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The Study: Sonography of occult rib and costal cartilage fractures: a case series.
a. The authors were looking at using diagnostic ultrasound to detect costal cartilage fractures and occult rib fractures.
b. The study only covered three cases.
c. The first patient had suffered a trauma to the chest. Ultrasound revealed fractured ribs but radiographs were interpreted as negative.
d. The second patient had been diagnosed with a lower left rib fracture two months prior.. That diagnosis had been made clinically and no diagnostic imaging was done at the time. The pain persisted and when the patient was examined again ultrasound now revealed a costal fracture, however, radiography was negative at the time of re-examination.
e. The third case had suffered trauma to the chest. Radiography one week after the trauma was negative. However, pain persisted and three weeks after the radiography an ultrasonic examination was done and revealed cortical discontinuity and callus formation on the second rib. A second ultrasound three weeks later “showed bridging of the callus indicating fracture healing.”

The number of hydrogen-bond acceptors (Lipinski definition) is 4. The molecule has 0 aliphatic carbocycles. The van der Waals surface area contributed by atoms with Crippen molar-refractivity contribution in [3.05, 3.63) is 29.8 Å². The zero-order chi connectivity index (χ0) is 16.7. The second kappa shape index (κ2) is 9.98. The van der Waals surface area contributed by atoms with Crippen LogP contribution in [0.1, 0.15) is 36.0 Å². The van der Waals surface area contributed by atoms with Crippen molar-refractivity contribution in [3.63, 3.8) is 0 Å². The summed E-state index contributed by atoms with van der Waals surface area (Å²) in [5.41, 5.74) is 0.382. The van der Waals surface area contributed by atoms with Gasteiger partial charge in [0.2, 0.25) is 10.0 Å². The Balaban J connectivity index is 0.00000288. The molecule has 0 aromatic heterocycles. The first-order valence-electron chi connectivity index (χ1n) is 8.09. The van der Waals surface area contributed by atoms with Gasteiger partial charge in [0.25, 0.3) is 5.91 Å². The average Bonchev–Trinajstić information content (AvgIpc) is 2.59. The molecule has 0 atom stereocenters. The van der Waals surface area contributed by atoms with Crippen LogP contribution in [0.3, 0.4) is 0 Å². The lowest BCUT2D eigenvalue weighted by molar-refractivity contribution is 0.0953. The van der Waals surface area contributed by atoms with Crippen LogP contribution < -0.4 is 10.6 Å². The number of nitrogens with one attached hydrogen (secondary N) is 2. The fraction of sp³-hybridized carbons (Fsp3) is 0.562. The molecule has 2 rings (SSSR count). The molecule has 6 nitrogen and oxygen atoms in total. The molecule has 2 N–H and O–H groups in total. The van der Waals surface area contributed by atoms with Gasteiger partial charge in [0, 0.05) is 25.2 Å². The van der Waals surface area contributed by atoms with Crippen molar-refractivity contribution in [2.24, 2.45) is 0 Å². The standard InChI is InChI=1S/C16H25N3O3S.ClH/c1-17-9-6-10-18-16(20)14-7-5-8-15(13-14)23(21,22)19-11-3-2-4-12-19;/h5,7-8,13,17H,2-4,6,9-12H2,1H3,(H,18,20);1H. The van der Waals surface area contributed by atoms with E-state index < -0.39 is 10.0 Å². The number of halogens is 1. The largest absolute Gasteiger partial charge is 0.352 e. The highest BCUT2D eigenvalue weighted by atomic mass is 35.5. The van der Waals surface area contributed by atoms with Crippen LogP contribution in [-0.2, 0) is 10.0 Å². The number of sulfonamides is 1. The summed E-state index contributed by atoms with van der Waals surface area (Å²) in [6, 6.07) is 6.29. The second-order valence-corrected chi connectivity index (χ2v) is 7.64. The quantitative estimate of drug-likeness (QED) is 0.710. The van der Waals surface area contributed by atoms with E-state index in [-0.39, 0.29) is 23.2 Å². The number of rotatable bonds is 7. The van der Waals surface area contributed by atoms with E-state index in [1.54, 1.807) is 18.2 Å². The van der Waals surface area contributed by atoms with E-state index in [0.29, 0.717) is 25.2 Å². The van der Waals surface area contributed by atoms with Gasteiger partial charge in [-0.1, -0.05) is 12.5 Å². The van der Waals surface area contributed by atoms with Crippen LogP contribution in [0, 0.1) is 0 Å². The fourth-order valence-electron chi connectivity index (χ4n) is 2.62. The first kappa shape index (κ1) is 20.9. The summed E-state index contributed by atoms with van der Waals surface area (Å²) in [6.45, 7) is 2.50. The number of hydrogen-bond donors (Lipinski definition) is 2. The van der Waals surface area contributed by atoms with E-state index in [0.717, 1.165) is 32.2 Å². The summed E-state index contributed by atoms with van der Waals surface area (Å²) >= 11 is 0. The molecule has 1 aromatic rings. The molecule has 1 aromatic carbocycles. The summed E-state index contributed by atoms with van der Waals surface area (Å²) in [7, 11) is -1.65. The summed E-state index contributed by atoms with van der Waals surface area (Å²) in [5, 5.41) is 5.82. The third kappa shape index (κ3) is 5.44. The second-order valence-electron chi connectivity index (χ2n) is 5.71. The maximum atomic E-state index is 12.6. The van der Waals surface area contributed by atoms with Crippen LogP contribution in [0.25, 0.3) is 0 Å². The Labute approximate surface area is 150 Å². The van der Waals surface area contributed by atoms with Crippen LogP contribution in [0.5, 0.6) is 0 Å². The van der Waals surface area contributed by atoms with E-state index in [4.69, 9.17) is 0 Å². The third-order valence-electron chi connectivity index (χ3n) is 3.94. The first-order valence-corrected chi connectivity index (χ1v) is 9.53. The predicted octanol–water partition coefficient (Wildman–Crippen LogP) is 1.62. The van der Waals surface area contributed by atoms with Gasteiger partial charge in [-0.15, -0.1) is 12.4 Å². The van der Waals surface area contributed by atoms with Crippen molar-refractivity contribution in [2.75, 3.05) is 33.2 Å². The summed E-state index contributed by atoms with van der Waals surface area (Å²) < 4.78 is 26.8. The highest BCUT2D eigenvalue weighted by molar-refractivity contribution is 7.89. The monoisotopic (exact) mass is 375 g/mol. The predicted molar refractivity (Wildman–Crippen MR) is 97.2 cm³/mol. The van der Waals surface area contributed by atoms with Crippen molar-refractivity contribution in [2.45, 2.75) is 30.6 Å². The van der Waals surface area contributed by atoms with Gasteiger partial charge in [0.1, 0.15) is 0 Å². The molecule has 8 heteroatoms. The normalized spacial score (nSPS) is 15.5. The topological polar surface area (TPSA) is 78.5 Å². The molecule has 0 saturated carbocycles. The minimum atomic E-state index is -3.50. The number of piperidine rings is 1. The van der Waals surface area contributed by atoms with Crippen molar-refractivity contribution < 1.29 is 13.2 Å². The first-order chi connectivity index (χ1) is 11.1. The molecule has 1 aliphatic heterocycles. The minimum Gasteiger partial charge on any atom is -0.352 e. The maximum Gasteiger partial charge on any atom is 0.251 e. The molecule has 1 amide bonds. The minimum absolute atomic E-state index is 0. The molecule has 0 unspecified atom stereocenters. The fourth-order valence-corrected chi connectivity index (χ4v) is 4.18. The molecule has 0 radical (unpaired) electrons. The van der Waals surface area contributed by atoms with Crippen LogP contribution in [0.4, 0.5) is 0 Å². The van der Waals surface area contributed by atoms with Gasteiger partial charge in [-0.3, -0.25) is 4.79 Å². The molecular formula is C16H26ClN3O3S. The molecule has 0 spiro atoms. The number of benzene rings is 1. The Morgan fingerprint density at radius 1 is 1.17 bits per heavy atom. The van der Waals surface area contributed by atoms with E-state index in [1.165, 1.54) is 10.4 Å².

f. In these cases ultrasound “…was more sensitive for detecting acute, isolated fractures of the rib and costal cartilage than conventional radiography.”
There are times that ultrasound will show fractures that are not apparent on the radiograph.
This is quite interesting. If the patient has suffered from some injury where a costal or rib fracture might be suspected it appears that diagnostic ultrasound may reveal injuries not apparent on a radiograph. Another tool to aid in making the correct decisions regarding care.
Reviewer: Roger Coleman DC
Editor: Mark R. Payne DC
Reference: Matox R, Reckelhoff KE, Welk AB, Kettner NW. Sonography of occult rib and costal cartilage fractures: a case series. J Chiropr Med 2014;13:139-43
Link to Abstract: http://www.ncbi.nlm.nih.gov/pubmed/25685124
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